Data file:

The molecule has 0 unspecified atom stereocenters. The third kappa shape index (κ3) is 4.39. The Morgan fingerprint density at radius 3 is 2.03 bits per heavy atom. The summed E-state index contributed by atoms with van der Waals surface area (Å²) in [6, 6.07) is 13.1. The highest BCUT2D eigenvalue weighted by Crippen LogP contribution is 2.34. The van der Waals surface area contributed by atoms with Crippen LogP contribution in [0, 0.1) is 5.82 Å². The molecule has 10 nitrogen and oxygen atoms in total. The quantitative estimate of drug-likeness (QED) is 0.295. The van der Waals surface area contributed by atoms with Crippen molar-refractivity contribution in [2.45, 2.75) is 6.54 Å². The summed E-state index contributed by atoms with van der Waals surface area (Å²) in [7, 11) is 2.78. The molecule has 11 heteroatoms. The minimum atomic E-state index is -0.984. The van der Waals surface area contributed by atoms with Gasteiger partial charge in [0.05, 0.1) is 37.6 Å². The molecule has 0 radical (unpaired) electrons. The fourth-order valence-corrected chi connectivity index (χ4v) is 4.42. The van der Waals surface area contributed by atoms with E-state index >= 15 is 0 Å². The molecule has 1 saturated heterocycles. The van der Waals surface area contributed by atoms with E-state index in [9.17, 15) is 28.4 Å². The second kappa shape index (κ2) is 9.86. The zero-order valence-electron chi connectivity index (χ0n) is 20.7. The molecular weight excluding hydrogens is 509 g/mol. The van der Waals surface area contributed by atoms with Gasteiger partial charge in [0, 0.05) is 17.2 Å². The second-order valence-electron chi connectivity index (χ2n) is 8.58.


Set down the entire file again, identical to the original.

The molecule has 0 unspecified atom stereocenters. The third kappa shape index (κ3) is 4.39. The Morgan fingerprint density at radius 3 is 2.03 bits per heavy atom. The summed E-state index contributed by atoms with van der Waals surface area (Å²) in [6, 6.07) is 13.1. The highest BCUT2D eigenvalue weighted by Crippen LogP contribution is 2.34. The van der Waals surface area contributed by atoms with Crippen LogP contribution in [0, 0.1) is 5.82 Å². The molecule has 10 nitrogen and oxygen atoms in total. The quantitative estimate of drug-likeness (QED) is 0.295. The van der Waals surface area contributed by atoms with Crippen molar-refractivity contribution in [2.45, 2.75) is 6.54 Å². The summed E-state index contributed by atoms with van der Waals surface area (Å²) in [7, 11) is 2.78. The molecule has 11 heteroatoms. The minimum atomic E-state index is -0.984. The van der Waals surface area contributed by atoms with Gasteiger partial charge in [0.05, 0.1) is 37.6 Å². The molecule has 0 radical (unpaired) electrons. The fourth-order valence-corrected chi connectivity index (χ4v) is 4.42. The van der Waals surface area contributed by atoms with E-state index >= 15 is 0 Å². The molecule has 1 saturated heterocycles. The van der Waals surface area contributed by atoms with E-state index in [9.17, 15) is 28.4 Å². The second kappa shape index (κ2) is 9.86. The zero-order valence-electron chi connectivity index (χ0n) is 20.7. The molecular weight excluding hydrogens is 509 g/mol. The van der Waals surface area contributed by atoms with Gasteiger partial charge in [0, 0.05) is 17.2 Å². The second-order valence-electron chi connectivity index (χ2n) is 8.58.